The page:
The investigation continues into Tuesday’s Lower Manhattan parking garage collapse that left one person dead and numerous others injured.
Firefighters responded to the grisly scene at the garage at 57 Ann St. in the Financial District shortly after 4 p.m. on April 18. The roof of the garage collapsed and caved in for as-yet unknown reasons.
The Department of Buildings is investigating the cause the collapse; acting DOB Commissioner Kazimir Vilenchik said Tuesday the building had a history of city-issued violations. The DOB database revealed at least three open violations for 57 Ann St. dating as far back as 2003, and each of which pertained to issues with concrete.
The building was at significant risk of structural failure and collapse, the FDNY reports, so much so that the department’s rescue teams were pulled back. Instead, rescue crews utilized the “Digidog” and drones to assess the scene without putting firefighters at risk.
FDNY Chief of Operations John Esposito said that six workers were in the garage at the time of the collapse. Four of the workers were taken to an area hospital; another passed away from their injuries, and the last one refused medical attention.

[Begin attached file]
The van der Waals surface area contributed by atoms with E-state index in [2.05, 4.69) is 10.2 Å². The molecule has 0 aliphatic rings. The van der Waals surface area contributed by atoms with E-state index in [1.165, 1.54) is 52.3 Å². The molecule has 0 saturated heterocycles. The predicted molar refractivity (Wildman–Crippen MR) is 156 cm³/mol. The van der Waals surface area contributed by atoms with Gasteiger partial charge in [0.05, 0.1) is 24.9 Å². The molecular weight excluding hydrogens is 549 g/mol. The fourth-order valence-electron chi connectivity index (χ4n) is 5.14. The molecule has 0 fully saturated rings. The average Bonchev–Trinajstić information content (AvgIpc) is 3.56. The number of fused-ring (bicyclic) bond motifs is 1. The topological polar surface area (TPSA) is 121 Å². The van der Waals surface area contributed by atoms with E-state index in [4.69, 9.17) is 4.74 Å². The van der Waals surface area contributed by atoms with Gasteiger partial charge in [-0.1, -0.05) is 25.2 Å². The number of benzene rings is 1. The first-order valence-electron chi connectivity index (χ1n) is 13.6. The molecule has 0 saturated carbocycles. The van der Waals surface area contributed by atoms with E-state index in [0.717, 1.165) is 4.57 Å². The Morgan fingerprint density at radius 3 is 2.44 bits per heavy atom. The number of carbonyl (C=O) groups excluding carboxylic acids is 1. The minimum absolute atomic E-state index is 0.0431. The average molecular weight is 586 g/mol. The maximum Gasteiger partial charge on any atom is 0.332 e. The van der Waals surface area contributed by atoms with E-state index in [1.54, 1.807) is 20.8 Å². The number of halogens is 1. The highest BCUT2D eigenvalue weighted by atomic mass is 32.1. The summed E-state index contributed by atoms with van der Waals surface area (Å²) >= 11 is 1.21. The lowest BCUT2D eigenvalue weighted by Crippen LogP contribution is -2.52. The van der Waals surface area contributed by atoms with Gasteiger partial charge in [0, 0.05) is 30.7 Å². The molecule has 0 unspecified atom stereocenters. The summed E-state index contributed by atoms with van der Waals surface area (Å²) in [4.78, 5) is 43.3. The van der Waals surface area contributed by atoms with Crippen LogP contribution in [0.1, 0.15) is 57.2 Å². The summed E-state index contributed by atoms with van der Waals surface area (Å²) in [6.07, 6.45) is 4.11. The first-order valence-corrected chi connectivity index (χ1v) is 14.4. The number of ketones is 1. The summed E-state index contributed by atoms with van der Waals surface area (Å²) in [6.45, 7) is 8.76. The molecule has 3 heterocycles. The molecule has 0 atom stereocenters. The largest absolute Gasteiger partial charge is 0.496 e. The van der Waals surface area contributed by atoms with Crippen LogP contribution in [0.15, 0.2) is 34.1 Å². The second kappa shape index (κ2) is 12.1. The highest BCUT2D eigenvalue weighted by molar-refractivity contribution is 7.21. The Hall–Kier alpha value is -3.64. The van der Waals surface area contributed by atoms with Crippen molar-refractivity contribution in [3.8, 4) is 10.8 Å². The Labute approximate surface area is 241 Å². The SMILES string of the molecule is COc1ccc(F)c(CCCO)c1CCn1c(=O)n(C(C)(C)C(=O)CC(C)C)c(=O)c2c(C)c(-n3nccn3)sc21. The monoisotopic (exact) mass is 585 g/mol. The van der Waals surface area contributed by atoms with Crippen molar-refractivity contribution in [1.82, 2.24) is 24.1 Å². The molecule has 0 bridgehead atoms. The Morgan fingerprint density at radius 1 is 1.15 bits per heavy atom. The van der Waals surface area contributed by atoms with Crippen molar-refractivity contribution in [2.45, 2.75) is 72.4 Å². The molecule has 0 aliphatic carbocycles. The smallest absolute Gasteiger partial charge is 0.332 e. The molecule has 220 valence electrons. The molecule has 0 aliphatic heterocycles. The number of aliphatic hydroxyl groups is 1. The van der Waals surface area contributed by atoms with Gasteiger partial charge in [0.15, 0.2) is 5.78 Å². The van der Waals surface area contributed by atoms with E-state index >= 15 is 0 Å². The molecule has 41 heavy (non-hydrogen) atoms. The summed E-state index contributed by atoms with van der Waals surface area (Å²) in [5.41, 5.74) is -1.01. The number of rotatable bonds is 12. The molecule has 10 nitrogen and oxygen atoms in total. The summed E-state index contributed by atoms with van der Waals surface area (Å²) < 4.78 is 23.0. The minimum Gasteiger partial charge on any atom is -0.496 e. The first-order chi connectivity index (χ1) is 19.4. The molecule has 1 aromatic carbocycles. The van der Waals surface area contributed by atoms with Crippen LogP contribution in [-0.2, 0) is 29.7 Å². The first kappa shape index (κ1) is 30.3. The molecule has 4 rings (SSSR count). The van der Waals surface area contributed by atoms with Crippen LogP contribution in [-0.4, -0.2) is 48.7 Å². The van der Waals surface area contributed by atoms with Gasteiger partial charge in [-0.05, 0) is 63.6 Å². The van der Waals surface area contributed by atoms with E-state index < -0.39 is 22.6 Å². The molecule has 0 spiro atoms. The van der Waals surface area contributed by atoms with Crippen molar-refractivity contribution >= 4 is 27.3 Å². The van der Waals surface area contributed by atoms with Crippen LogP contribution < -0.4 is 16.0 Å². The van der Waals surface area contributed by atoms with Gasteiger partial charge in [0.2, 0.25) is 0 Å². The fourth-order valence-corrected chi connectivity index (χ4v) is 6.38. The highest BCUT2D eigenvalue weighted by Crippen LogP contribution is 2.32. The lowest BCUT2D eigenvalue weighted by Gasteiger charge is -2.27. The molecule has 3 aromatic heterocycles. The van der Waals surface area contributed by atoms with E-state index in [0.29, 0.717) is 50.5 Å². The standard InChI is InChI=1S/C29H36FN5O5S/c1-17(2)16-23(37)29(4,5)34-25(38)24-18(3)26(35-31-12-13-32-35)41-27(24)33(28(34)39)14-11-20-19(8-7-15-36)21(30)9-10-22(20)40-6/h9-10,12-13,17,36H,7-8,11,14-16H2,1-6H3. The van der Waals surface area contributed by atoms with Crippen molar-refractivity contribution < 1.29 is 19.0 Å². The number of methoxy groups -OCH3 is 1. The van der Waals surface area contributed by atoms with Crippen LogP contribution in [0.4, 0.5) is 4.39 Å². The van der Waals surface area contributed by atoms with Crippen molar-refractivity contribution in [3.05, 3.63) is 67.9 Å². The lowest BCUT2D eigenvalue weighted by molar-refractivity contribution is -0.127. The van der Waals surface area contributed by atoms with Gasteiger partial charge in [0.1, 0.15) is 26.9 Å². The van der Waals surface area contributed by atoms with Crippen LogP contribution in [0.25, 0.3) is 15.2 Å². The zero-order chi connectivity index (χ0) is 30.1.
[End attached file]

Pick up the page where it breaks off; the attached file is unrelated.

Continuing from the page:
The identity of the deceased victim has yet to be released.
“This was an extremely dangerous operation for our firefighters,” said Esposito, who noted that the Digidog and drones sent back video of the scene after firefighters were recalled from the flailing structure.
Esposito said that the department believes all the workers are accounted for, but couldn’t confirm that. “That structure is very unstable,” he said. “We’ve had some of the slabs, a couple of the concrete slab floors collapsed, crushed some of the cars that are inside, and this will be a prolonged operation.”
One worker was said to have been trapped in a car on the upper floors, but was rescued by firefighters before they were recalled.
FiDi local Chad Scott, who parks his car at the garage, said the building had long been in “disarray.”
“It’s a mess,” Scott told amNewYork Metro. “The building’s been in disarray for years. It’s really bad. Not surprised at all.”
Scott’s car is unaccounted for, but he said he doesn’t care as long as the garage workers are safe.
The building was constructed in 1925 and repurposed as a parking garage in the 1950s, said Manhattan Borough President Mark Levine. The building appeared to be storing a number of cars far in excess of what it was originally intended to, which was five per floor.
The garage had an active construction permit, possibly for electric charging infrastructure, said Levine.
More about the parking garage collapse will be reported later today on amNY.com.